Wednesday, August 10, 2011

Trying - Part II

It's happening at the end of our street as we speak. The pond and springhouse are leveled. The barn and house will be disassembled and salvaged rather than bulldozed. But, still, the last of the homestead that spawned my neighborhood will be gone all the same. The deer and the ducks seem unimpressed by the sign touting the arrival of luxury townhomes. Funny. They would probably have a better shot at getting approved for a mortgage than any of the people who will come looking.

I suppose it's easy to look back and think that things used to be simpler. My instinct is to believe that simpler is better but it's probably not true. Once upon a time there was probably a girl who lived in that house and she probably spent her nights listening to the frogs chirping away in the pond and wishing that they could be replaced by the hiss of a highway that would take her away from her dreary life.

The old me, the pre-babies/baby me, seems so superior from this angle. Boy, was she ever high and mighty. She got things done. She went to town council meetings and had opinions about...everything. And what a mother she was going to be!

I was cleaning up my bookmarks folder on our old PC the other day and I came across all of these pages I'd marked before the girls were born. The twin parenting stuff stung a little but, it was the super hippi-fied pages about 'green' baby products and the dangers of disposable diapers that stuck on the jagged edges of my mind. I had such firm ideas about the kind of mother I'd be and I don't think I held to a single one of them.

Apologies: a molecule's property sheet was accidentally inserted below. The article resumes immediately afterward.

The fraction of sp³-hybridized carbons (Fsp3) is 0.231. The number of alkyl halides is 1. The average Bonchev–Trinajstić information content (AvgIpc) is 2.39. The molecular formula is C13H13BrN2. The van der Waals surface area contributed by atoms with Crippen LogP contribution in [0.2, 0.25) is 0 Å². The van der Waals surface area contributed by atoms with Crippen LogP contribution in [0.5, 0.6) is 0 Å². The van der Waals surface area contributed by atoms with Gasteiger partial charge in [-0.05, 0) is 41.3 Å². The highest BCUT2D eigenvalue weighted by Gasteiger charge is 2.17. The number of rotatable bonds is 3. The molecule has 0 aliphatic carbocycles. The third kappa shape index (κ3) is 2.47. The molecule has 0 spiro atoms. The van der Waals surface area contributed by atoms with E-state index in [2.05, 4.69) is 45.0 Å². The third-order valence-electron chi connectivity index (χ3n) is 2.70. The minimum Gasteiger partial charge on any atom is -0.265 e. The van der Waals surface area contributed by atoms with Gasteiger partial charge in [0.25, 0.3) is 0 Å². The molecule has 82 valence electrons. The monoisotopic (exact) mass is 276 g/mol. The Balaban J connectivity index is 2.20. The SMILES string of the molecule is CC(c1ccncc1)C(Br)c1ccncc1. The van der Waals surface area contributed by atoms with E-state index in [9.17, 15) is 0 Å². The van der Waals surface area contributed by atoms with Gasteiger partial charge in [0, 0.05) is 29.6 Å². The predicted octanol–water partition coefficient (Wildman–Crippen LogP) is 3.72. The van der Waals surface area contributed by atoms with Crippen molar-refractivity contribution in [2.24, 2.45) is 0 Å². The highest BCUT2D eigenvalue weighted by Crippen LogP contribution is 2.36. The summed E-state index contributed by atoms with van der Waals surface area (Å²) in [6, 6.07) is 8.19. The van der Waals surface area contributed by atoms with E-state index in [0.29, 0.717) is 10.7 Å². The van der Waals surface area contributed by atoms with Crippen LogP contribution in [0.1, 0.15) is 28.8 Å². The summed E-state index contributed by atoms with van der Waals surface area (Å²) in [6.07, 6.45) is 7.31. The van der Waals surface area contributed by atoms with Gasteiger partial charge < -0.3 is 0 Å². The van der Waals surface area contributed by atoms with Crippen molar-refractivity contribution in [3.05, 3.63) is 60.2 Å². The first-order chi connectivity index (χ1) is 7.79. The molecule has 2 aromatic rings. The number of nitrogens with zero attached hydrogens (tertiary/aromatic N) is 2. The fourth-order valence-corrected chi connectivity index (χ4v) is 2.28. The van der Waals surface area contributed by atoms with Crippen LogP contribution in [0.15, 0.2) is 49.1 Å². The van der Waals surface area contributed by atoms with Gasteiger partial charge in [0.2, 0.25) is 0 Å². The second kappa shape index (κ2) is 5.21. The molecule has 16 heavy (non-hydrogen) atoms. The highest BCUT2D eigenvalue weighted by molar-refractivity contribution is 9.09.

The contents of that house are sold, baby. The house itself is bulldozed into oblivion. And the absolute impossibility of a return to some alternate version of the past has settled in its place.

I used whatever diapers would stay on her scrawny, little rump. I bought mass-produced toys from mass-produced stores that specialize in mass-produced human-rights violations. I went back to work. I let her eat store-bought baby food.

And it goes on. She's well-versed in Sponge-Bob and the Bieber. On her last day of preschool this year I hit and killed a bird while driving her to McDonald's to celebrate. It bounced across my hood and right up over the roof of the mini-van that we use to transport our family of three. Dead bird. McDonald's. Mini-van.

Things change and we're forced to let go of our expectations. But, with all of the stuff I've let go in the spirit of unburdening myself, I should be able to levitate right up out of this chair. And I might as well seeing as I apparently don't care about much other than getting mine these days.

I look at all of the cheap, plastic crap she's accumulated and I want to tell her how horrible it is. I want to explain that we need to give some stuff up and live with less so that others can have more. But the words can't find my way out of my mouth.

What is it that C doesn't know about horrible things? She's already given up a twin sister, an adequate gestation, a small wedge of the field of vision in her left eye.

Some of her best memories were plowed under before she even saw them.

What can I tell her about sacrifice and acceptance? What impact could a couple of Barbie dolls possibly make on this unholy mess anyway?

Birthdays are supposed to be happy occasions. Dammit.